Atracurium Besylate Injection
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Atracurium Besylate Injection
Atracurium Besylate Injection Side Effects Center
Medical Editor: John P. Cunha, DO, FACOEP
Atracurium Besylate Injection is a skeletal muscle relaxant used in addition to general anesthesia, to facilitate endotracheal intubation and to provide skeletal muscle relaxation during surgery or mechanical ventilation. This medication is available in generic form. Common side effects include skin flushing or redness, hives, itching, or wheezing.
An atracurium besylate dose of 0.4 to 0.5 mg/kg (1.7 to 2.2 times the ED95), given as an intravenous bolus injection, is the recommended initial dose for most patients. Atracurium besylate injection may interact with enflurane, isoflurane, halothane, antibiotics, lithium, magnesium salts, procainamide, quinidine, other muscle relaxants, and succinylcholine. Tell your doctor all medications and supplements you use. During pregnancy, atracurium besylate should be used only if prescribed It is unknown if this drug passes into breast milk. Consult your doctor before breastfeeding.
Our Atracurium Besylate Injection Side Effects Drug Center provides a comprehensive view of available drug information on the potential side effects when taking this medication.
This is not a complete list of side effects and others may occur. Call your doctor for medical advice about side effects. You may report side effects to FDA at 1-800-FDA-1088.
What is Prescribing information?
The FDA package insert formatted in easy-to-find categories for health professionals and clinicians.
Atracurium Besylate Injection FDA Prescribing Information: Side Effects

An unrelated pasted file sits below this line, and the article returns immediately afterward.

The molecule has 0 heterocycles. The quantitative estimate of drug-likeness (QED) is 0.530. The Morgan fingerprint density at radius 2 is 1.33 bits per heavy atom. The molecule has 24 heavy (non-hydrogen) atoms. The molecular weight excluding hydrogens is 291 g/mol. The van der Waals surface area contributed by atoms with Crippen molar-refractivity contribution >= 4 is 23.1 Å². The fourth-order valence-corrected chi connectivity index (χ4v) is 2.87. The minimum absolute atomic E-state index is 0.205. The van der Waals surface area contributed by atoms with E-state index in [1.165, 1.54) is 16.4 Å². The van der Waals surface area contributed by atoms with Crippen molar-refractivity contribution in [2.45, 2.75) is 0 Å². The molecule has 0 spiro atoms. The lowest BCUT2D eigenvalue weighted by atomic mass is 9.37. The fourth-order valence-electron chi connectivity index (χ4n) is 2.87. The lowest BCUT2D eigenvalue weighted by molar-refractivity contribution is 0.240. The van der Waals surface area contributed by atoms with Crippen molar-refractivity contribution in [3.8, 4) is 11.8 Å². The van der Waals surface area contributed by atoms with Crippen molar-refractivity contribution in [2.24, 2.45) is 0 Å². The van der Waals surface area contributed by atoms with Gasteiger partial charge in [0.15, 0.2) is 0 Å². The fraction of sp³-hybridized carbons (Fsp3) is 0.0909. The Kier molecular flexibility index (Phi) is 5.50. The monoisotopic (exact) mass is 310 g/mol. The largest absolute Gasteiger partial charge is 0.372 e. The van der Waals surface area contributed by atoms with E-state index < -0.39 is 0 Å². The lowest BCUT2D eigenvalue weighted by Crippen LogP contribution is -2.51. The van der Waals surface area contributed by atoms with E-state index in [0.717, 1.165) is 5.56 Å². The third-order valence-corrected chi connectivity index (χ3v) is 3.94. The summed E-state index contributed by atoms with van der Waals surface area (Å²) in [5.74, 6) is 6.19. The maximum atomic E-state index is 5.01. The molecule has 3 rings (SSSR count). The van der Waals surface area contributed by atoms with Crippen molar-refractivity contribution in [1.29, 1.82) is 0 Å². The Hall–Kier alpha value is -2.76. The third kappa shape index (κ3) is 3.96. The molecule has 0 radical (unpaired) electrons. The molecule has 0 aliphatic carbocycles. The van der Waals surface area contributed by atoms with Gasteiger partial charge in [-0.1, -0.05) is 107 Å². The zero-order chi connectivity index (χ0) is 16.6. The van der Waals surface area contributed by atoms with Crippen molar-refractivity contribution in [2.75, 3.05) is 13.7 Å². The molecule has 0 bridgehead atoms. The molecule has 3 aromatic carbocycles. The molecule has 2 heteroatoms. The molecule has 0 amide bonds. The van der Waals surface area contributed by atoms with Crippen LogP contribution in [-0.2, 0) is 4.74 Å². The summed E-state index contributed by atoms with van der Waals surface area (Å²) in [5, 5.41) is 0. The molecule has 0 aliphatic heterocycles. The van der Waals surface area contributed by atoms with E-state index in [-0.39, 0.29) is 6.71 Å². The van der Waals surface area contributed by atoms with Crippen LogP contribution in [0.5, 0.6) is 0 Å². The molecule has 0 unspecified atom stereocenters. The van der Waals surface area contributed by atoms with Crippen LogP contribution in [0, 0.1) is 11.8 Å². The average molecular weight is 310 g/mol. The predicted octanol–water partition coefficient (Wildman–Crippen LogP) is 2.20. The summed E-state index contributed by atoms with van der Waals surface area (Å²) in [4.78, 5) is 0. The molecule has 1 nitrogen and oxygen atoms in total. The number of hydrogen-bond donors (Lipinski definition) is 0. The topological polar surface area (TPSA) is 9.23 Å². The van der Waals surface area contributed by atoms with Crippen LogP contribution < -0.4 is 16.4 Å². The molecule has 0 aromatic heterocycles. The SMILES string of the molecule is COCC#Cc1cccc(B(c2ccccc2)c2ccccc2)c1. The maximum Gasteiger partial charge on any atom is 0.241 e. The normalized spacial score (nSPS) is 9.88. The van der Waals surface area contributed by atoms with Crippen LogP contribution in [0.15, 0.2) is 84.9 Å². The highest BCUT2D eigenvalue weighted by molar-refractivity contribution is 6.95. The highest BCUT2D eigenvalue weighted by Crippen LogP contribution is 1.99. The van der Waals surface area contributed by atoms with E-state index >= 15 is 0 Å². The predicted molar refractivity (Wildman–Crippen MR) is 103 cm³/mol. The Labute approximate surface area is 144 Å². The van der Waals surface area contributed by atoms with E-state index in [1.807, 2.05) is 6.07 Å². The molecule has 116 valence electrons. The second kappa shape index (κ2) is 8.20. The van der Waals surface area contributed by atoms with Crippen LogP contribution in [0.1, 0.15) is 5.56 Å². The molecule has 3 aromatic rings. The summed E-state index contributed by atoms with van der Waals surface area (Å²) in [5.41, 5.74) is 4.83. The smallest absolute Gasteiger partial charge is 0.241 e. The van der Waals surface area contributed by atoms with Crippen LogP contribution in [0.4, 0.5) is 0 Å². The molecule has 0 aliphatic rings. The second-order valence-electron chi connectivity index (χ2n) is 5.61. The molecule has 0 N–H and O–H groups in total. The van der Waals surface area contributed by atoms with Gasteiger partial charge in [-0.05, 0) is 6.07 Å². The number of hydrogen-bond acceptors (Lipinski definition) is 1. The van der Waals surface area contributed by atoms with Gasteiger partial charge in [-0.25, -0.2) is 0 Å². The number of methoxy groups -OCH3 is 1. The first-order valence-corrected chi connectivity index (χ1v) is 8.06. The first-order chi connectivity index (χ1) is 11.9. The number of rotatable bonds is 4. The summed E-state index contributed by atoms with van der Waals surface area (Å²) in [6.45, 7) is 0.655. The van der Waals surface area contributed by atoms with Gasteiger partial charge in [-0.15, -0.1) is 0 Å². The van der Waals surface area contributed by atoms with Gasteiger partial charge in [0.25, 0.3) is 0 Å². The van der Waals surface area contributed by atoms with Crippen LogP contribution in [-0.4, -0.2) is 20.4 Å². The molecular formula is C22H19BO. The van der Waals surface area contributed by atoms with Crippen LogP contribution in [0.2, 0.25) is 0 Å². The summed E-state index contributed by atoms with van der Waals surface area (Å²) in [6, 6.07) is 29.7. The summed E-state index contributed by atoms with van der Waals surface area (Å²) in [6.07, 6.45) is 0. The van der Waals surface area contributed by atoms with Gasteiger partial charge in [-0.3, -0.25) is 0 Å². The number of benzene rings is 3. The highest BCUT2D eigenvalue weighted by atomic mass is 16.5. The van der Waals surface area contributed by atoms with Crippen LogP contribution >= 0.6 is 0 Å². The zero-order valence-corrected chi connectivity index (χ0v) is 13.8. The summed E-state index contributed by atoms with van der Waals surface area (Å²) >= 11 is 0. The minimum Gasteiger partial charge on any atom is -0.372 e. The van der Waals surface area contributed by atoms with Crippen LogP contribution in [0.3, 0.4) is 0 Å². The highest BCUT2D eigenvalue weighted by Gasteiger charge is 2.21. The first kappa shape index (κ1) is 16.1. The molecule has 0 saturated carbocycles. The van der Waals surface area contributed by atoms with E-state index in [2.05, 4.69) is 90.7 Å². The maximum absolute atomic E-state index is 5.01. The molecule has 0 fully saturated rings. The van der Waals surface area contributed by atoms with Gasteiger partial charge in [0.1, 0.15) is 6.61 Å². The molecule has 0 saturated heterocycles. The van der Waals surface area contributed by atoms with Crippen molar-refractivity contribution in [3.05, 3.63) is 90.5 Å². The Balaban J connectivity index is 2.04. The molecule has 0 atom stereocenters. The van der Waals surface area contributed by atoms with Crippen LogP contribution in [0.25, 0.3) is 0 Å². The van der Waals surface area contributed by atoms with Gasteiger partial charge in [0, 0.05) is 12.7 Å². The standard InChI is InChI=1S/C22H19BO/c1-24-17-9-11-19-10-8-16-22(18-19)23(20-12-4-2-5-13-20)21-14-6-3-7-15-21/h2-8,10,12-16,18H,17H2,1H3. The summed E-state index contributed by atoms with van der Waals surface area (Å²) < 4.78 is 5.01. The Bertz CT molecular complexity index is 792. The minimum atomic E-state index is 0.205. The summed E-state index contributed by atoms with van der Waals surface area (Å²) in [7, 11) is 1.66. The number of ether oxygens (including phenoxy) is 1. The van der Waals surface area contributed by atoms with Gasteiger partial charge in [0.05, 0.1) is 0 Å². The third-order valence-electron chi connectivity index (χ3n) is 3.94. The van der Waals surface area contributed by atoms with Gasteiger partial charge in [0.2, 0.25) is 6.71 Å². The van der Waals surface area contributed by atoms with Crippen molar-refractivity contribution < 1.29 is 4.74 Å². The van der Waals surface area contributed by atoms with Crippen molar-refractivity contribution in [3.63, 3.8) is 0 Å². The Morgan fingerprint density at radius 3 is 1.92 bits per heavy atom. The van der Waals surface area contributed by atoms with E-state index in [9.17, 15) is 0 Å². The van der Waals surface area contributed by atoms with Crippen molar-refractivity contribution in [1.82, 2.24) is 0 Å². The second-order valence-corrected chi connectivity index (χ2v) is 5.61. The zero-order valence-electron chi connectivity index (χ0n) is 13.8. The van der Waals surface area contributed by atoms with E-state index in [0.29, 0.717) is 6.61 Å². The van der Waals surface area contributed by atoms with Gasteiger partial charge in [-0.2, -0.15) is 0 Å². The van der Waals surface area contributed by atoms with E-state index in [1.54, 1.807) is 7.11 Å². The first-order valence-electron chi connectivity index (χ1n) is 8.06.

Observed in Controlled Clinical Studies: Atracurium was well tolerated and produced few adverse reactions during extensive clinical trials. Most adverse reactions were suggestive of histamine release. In studies including 875 patients, atracurium was discontinued in only one patient (who required treatment for bronchial secretions) and six other patients required treatment for adverse reactions attributable to atracurium (wheezing in one, hypotension in five). Of the five patients who required treatment for hypotension, three had a history of significant cardiovascular disease. The overall incidence rate for clinically important adverse reactions, therefore, was 7/875 or 0.8%.
Table 1 includes all adverse reactions reported attributable to atracurium during clinical trials with 875 patients.
TABLE 1: PERCENT OF PATIENTS REPORTING ADVERSE REACTIONS Adverse Reaction Initial Atracurium Dose (mg/kg)
|0.00 - 0.30
(n = 485)
|0.31 - 0.50*
(n = 366)
| ≥ 0.60
(n = 24)
(n = 875)
|*Includes the recommended initial dosage range for most patients.|
Most adverse reactions were of little clinical significance unless they were associated with significant hemodynamic changes. Table 2 summarizes the incidences of substantial vital sign changes noted during atracurium clinical trials with 530 patients, without cardiovascular disease, in whom these parameters were assessed.
TABLE 2: PERCENT OF PATIENTS SHOWING > 30% VITAL SIGN CHANGES
FOLLOWING ADMINISTRATION OF ATRACURIUM
|Vital Sign Change||Initial
0.00 - 0.30
(n = 365)
0.31 - 0.50*
(n = 144)
(n = 21)
(n = 530)
|Mean Arterial Pressure|
*Includes the recommended initial dosage range for most patients.
Observed in Clinical Practice: Based on initial clinical practice experience in approximately 3 million patients who received atracurium in the U.S. and in the United Kingdom, spontaneously reported adverse reactions were uncommon (approximately 0.01% to 0.02%). The following adverse reactions are among the most frequently reported, but there are insufficient data to support an estimate of their incidence:
General: Allergic reactions (anaphylactic or anaphylactoid responses) which, in rare instances, were severe (e.g., cardiac arrest)
Musculoskeletal: Inadequate block, prolonged block
Respiratory: Dyspnea, bronchospasm, laryngospasm
There have been rare spontaneous reports of seizures in ICU patients following long-term infusion of atracurium to support mechanical ventilation. There are insufficient data to define the contribution, if any, of atracurium and/or its metabolite laudanosine. (See PRECAUTIONS: Long-Term Use in Intensive Care Unit [lCU]).
Read the entire FDA prescribing information for Atracurium Besylate Injection (Atracurium Besylate Injection) »
Additional Atracurium Besylate Injection Information
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